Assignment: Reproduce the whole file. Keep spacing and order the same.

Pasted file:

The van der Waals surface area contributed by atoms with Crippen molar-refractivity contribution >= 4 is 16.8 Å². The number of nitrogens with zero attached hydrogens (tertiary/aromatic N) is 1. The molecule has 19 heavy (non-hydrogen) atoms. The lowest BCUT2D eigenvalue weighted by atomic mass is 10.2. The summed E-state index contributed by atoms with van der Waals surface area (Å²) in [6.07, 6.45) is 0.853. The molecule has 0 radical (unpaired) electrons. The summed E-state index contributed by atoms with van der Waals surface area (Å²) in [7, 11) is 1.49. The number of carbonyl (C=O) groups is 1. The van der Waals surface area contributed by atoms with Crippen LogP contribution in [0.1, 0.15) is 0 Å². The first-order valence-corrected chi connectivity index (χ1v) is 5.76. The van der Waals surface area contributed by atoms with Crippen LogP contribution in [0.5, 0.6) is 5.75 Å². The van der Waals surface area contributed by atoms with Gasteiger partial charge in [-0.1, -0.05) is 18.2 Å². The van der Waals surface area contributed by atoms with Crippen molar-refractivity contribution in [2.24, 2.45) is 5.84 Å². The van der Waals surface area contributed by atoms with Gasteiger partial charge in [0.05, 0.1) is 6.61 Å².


The van der Waals surface area contributed by atoms with Crippen molar-refractivity contribution >= 4 is 16.8 Å². The number of nitrogens with zero attached hydrogens (tertiary/aromatic N) is 1. The molecule has 19 heavy (non-hydrogen) atoms. The lowest BCUT2D eigenvalue weighted by atomic mass is 10.2. The summed E-state index contributed by atoms with van der Waals surface area (Å²) in [6.07, 6.45) is 0.853. The molecule has 0 radical (unpaired) electrons. The summed E-state index contributed by atoms with van der Waals surface area (Å²) in [7, 11) is 1.49. The number of carbonyl (C=O) groups is 1. The van der Waals surface area contributed by atoms with Crippen LogP contribution in [0.1, 0.15) is 0 Å². The first-order valence-corrected chi connectivity index (χ1v) is 5.76. The van der Waals surface area contributed by atoms with Crippen LogP contribution in [0.5, 0.6) is 5.75 Å². The van der Waals surface area contributed by atoms with Gasteiger partial charge in [-0.1, -0.05) is 18.2 Å². The van der Waals surface area contributed by atoms with Crippen molar-refractivity contribution in [2.24, 2.45) is 5.84 Å². The van der Waals surface area contributed by atoms with Gasteiger partial charge in [0.05, 0.1) is 6.61 Å².